World War II World War II
Stories About

World War II

Jakiw Palij immigrated to the U.S. in 1949. According to U.S. authorities, he concealed his Nazi service. Department of Justice hide caption

toggle caption
Department of Justice

Alleged Nazi Labor Camp Guard Deported To Germany

  • Download
  • <iframe src="https://www.npr.org/player/embed/640474479/640630627" width="100%" height="290" frameborder="0" scrolling="no" title="NPR embedded audio player">
  • Transcript

An undated photo, provided by family member Susan Lawrence, shows twin brothers Julius (left) and Ludwig Pieper in their U.S. Navy uniforms. Susan Lawrence via AP hide caption

toggle caption
Susan Lawrence via AP

How A High Schooler Helped Reunite Twins 74 Years After Their World War II Deaths

  • Download
  • <iframe src="https://www.npr.org/player/embed/624354851/625817723" width="100%" height="290" frameborder="0" scrolling="no" title="NPR embedded audio player">

Eighty-two-year-old Zosia Radzikowska, from Krakow, survived the Holocaust by pretending to be Christian. A retired criminal law professor, Radzikowska is an active member of Krakow's small but flourishing Jewish community. Esme Nicholson for NPR hide caption

toggle caption
Esme Nicholson for NPR

Auschwitz Remembrance Is Tinged With Tension Over Poland's Holocaust Speech Law

  • Download
  • <iframe src="https://www.npr.org/player/embed/602300342/602666025" width="100%" height="290" frameborder="0" scrolling="no" title="NPR embedded audio player">
  • Transcript

The Startling Statistics About People's Holocaust Knowledge

  • Download
  • <iframe src="https://www.npr.org/player/embed/602443782/602443785" width="100%" height="290" frameborder="0" scrolling="no" title="NPR embedded audio player">
  • Transcript

Soviet aviators with their American colleagues in front of a version of the PBY Catalina aircraft in Elizabeth City, N.C. The U.S. trained Soviet pilots to fly the plane as part of Project Zebra, a secret military program during World War II. Courtesy M.G. Crisci hide caption

toggle caption
Courtesy M.G. Crisci

North Carolina Town Accepts, Then Spurns Russian Gift

  • Download
  • <iframe src="https://www.npr.org/player/embed/596148097/596805396" width="100%" height="290" frameborder="0" scrolling="no" title="NPR embedded audio player">
  • Transcript

Roy Miller fills cans with cooked collard greens. Dan Charles/NPR hide caption

toggle caption
Dan Charles/NPR

In A New Deal-Era Cannery, Old Meets New

  • Download
  • <iframe src="https://www.npr.org/player/embed/571740909/573628894" width="100%" height="290" frameborder="0" scrolling="no" title="NPR embedded audio player">
  • Transcript

In 1952, atomic scientists came together on the 10th anniversary of the first controlled nuclear fission chain reaction, which took place Dec. 2, 1942, at the University of Chicago. Courtesy of University of Chicago Photographic Archive hide caption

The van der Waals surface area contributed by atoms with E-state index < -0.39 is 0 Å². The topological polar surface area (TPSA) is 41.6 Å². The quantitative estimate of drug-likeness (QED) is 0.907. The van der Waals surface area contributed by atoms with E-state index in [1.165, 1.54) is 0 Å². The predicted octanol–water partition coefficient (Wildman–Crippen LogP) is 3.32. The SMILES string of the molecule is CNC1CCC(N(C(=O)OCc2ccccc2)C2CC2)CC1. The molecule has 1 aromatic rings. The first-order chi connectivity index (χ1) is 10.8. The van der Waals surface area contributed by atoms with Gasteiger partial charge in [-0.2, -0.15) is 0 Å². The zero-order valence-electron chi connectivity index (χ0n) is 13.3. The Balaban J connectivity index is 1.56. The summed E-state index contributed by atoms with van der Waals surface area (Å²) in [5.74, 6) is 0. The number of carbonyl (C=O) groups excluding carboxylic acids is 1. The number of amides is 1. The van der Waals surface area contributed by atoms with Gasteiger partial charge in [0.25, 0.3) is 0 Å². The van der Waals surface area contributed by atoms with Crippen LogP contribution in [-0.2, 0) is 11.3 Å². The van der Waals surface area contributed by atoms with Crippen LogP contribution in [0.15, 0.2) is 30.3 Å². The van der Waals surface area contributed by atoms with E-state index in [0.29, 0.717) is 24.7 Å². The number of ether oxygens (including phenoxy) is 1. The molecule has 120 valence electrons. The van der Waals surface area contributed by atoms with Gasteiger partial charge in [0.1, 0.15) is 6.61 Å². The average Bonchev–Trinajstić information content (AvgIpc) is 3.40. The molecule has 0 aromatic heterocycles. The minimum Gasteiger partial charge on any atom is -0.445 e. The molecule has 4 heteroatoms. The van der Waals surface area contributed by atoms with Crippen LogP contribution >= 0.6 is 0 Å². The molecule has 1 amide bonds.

toggle caption
Courtesy of University of Chicago Photographic Archive

A blue tent covers a British World War II bomb that was found during construction. Disposal operations are set for Sunday and require what's expected to be Germany's biggest evacuation since the war. Boris Roessler/AFP/Getty Images hide caption

toggle caption
Boris Roessler/AFP/Getty Images

In this July 10, 1945, photo provided by U.S. Navy media content operations, USS Indianapolis (CA 35) is shown off the Mare Island Navy Yard, in Northern California, 20 days before it was sunk by Japanese torpedoes. AP hide caption

toggle caption
AP

Protesters shout anti-Nazi chants after chasing alt-right blogger Jason Kessler from a news conference on Aug. 13 in Charlottesville. Chip Somodevilla/Getty Images hide caption

toggle caption
Chip Somodevilla/Getty Images

Explaining, Again, The Nazis' True Evil

  • Download
  • <iframe src="https://www.npr.org/player/embed/544641070/544641071" width="100%" height="290" frameborder="0" scrolling="no" title="NPR embedded audio player">
  • Transcript

Gen. Dwight D. Eisenhower's driver, Pearlie Hargrave, and Sgt. Michael McKeogh, his orderly, were married at Versailles during World War II. The Battle of the Bulge broke out the same day, so Eisenhower had to leave the reception early. Courtesy of Eisenhower Presidential Library and Museum hide caption

toggle caption
Courtesy of Eisenhower Presidential Library and Museum

Exhibits at Poland's newly opened Museum of the Second World War include photographs, letters and other memorabilia donated by private individuals. Czarek Sokolowski/AP hide caption

toggle caption
Czarek Sokolowski/AP

Poland's New World War II Museum Just Opened, But Maybe Not For Long

  • Download
  • <iframe src="https://www.npr.org/player/embed/521654034/522461604" width="100%" height="290" frameborder="0" scrolling="no" title="NPR embedded audio player">

This 1945 photo provided by the family shows Shizuko Ina, with her son Kiyoshi (left) and daughter Satsuki in an internment camp in Tule Lake, Calif. This photograph was taken by a family friend who was a soldier at the time, since cameras were considered contraband at the camp. Satsuki was born at the camp. Courtesy of the Ina family/AP hide caption

toggle caption
Courtesy of the Ina family/AP

Many of the Japanese Americans incarcerated at Tule Lake had been farmers before the war. At camp, they were employed as field workers, often for $12 a month. Here, incarcerees work in a carrot field. Densho: The Japanese American Legacy Project via The National Archives hide caption

toggle caption
Densho: The Japanese American Legacy Project via The National Archives